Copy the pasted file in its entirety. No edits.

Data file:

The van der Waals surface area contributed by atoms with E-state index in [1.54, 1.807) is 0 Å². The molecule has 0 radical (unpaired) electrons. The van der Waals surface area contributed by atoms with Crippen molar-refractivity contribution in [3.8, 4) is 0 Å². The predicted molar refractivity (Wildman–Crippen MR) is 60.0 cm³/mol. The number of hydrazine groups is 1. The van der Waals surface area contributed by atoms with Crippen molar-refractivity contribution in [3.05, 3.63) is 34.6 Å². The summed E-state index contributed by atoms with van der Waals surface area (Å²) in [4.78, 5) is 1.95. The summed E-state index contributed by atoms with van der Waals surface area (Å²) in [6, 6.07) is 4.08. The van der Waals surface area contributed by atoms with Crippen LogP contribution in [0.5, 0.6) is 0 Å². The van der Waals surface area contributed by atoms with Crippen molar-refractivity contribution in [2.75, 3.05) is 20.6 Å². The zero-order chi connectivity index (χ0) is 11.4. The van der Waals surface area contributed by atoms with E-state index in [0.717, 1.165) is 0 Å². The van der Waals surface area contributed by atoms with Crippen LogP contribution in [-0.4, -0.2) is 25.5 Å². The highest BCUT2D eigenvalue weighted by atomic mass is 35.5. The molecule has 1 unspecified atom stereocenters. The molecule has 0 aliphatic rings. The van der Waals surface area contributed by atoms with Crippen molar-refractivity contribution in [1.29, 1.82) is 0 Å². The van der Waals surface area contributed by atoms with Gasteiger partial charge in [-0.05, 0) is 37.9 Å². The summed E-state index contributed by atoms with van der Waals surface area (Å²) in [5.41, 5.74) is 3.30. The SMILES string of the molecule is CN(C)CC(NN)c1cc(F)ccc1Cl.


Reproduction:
The van der Waals surface area contributed by atoms with E-state index in [1.54, 1.807) is 0 Å². The molecule has 0 radical (unpaired) electrons. The van der Waals surface area contributed by atoms with Crippen molar-refractivity contribution in [3.8, 4) is 0 Å². The predicted molar refractivity (Wildman–Crippen MR) is 60.0 cm³/mol. The number of hydrazine groups is 1. The van der Waals surface area contributed by atoms with Crippen molar-refractivity contribution in [3.05, 3.63) is 34.6 Å². The summed E-state index contributed by atoms with van der Waals surface area (Å²) in [4.78, 5) is 1.95. The summed E-state index contributed by atoms with van der Waals surface area (Å²) in [6, 6.07) is 4.08. The van der Waals surface area contributed by atoms with Crippen LogP contribution in [0.5, 0.6) is 0 Å². The van der Waals surface area contributed by atoms with Crippen molar-refractivity contribution in [2.75, 3.05) is 20.6 Å². The zero-order chi connectivity index (χ0) is 11.4. The van der Waals surface area contributed by atoms with E-state index in [0.717, 1.165) is 0 Å². The van der Waals surface area contributed by atoms with Crippen LogP contribution in [-0.4, -0.2) is 25.5 Å². The highest BCUT2D eigenvalue weighted by atomic mass is 35.5. The molecule has 1 unspecified atom stereocenters. The molecule has 0 aliphatic rings. The van der Waals surface area contributed by atoms with Crippen molar-refractivity contribution in [1.29, 1.82) is 0 Å². The van der Waals surface area contributed by atoms with Gasteiger partial charge in [-0.05, 0) is 37.9 Å². The summed E-state index contributed by atoms with van der Waals surface area (Å²) in [5.41, 5.74) is 3.30. The SMILES string of the molecule is CN(C)CC(NN)c1cc(F)ccc1Cl.